Following the St Patrick’s Day Mass in St Mary’s Pro Cathedral, Dublin, Archbishop Diarmuid Martin will bless the Eucharistic Congress Bell. He will also bless the first of four icons which have been prepared for use with the Congress Bell. The bell will then depart Dublin for Armagh.
Cardinal Seán Brady will receive the bell at the gates of St Patrick’s Cathedral, Armagh at 5.30pm after which there will be a procession into the cathedral for Evening Prayer and Benediction at 6.00pm with priests and people of the St Patrick’s Cathedral Pastoral Area. Cardinal Brady will bless the second icon which will be attached to the plinth of the bell.
On Friday 18 March the bell will be available in the Cathedral for the parishes of the Cathedral Pastoral Area. An invitation has been extended to parishioners across the pastoral area to visit St Patrick’s Cathedral to take part in the various liturgies and prayer. Morning Mass will take place at 10am. The closing Mass for this part of the bell pilgrimage will take place in the Cathedral at 7.30pm. Cardinal Brady will preside at the Mass.
The bell will move on from Armagh to the other pastoral areas in the archdiocese. The bell will be in the Archdiocese of Armagh for a total of 15 days. From Armagh it will move onto the Dioceses of Dromore, Down and Connor and Derry and onto the remaining dioceses. It will also be taken to the World Youth Day event in Madrid in July and will be taken to Lourdes as part of the Annual Dublin Diocesan pilgrimage. The first stage of the bell pilgrimage will be completed on 29 Jan 2012.
The full travel itinerary for the Eucharistic Congress Bell is available at the following link: http://www.iec2012.ie/bell
The Congress Bell has its origins in the Dominican Convent in Portstewart in Co Derry. It was used most recently to ring in the Jubilee Year 2000 in Glendalough, Co. Wicklow. Starting on St Patrick’s Day, the bell will be brought on foot from diocese to diocese by teams of volunteers.
The bell, a reminder of the tradition of St. Patrick’s Bell, will represent the call to faith, to prayer, to conversion and the vocation to service and to mission.
The bell has been fitted into a carrying frame in which it will be brought on foot from place to place around Ireland by teams of volunteers. It is hoped that it will be a focal point for gathering and for prayer, in cathedrals, parish churches and places of pilgrimage between now and June 2012.
In our preparation of the Eucharistic Congress, we have been asking people to think of it as a journey rather than just an event. Some of those who came to the last Congress in Dublin in 1932 have spoken to us of their mammoth journeys on foot or on bicycles. For this Congress we are asking people to engage in an interior journey of renewal. That is where the symbolism of the bell comes in. The bell will go on its journey around the country, but it will invite all those who hear it to begin an interior journey of renewal.
The Congress Icons
A series of four icons have been written and these will be displayed on the specially designed plinth for the bell. The icons are as follows:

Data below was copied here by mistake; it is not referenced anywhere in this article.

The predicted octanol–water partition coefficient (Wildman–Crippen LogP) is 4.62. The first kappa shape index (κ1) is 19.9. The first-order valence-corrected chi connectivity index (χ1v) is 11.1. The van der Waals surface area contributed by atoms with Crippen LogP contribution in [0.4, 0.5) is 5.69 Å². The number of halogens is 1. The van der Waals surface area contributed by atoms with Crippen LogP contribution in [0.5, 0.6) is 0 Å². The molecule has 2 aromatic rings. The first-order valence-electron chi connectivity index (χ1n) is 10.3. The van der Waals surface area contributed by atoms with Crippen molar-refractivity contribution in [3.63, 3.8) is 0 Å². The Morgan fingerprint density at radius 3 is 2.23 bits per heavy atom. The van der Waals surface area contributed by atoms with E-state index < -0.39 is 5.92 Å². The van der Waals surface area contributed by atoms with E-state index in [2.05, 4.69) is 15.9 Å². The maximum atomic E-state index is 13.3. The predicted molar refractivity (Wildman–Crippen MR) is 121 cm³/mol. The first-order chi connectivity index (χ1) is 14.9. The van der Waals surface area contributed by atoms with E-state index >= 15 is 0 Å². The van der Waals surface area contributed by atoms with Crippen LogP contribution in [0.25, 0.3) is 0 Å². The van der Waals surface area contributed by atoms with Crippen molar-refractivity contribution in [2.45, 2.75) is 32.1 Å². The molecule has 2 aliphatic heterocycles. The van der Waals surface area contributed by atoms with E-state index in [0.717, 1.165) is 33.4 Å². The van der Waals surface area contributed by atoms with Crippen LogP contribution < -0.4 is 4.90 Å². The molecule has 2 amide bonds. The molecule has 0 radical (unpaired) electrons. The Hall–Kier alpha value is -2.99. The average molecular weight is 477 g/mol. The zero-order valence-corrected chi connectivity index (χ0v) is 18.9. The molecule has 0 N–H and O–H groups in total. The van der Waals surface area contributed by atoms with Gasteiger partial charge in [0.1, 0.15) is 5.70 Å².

Icon 1: Our Lady of Refuge – written by Philip Brennan, based in Belfast [to be blessed by Archbishop Martin]
Icon 2: Pantocrator – written by Richard Sinclair from Derry [to be blessed by Cardinal Brady]
Icon 3: Elijah and the Raven – written by Colette Clark from Dublin
Icon 4: Pentecost – also written by Colette Clark from Dublin
The remaining two icons will be blessed and attached at a later stage
Eucharistic Congress history
The first International Eucharistic Congress, held in France in 1881, gathered 300 people at the head of Eucharistic movements in European countries. During the following 125 years, the format of Congresses strongly evolved and they now attract some 12,000 to 15,000 participants for a full week of celebrations, adoration, catechesis, cultural events, fraternal gatherings, and commitments to aid the poor. Ireland last hosted the International Eucharistic Congress in 1932.
Brief history of Church bells:
While the public use of bells, in various forms, dates back to The Middle Ages, the first recorded use of church bells is thought to be attributed to Paulinus, the bishop of Nola in Campania, Italy, around the time of 5th century. Historical writings document the appearance of church bells throughout Europe over the course of the next several centuries.
Some of the oldest church bells still in existence are located in Europe, including the Bell of St. Patrick in Ireland. The earliest examples tend to be square, constructed of hammered iron plates, riveted together. Early church bells were much smaller than bells cast in more recent years. For example, a bell made for the church at Orleans, France in the 11th century was considered large at a weight of 2600 lbs. By the late 19th century, much larger church bells were being commissioned, such as the fifteen ton bell cast for St Francis de Sales in Cincinnati, Ohio.
The first church bell foundries were located in monasteries. Eventually a professional business emerged in Europe, and the construction process was perfected and refined. As records indicate the purchase of church bells in areas where no foundries were located, it is believed that many early bell artisans traveled about setting up temporary foundries as needed.
The impact of church bells throughout history extends from their community and religious use to the influence they have had on church architecture. Some of the most beautiful and awesome towers in the world were constructed to house church bells
The most common use for church bells historically was for calling the faithful to worship. For example, bells are rung to mark the times for the Angelus. Also, bells have historically been rung to mark particular times during the weekly or daily services, most commonly before a service or mass, marking a funeral or wedding, marking times of prayer.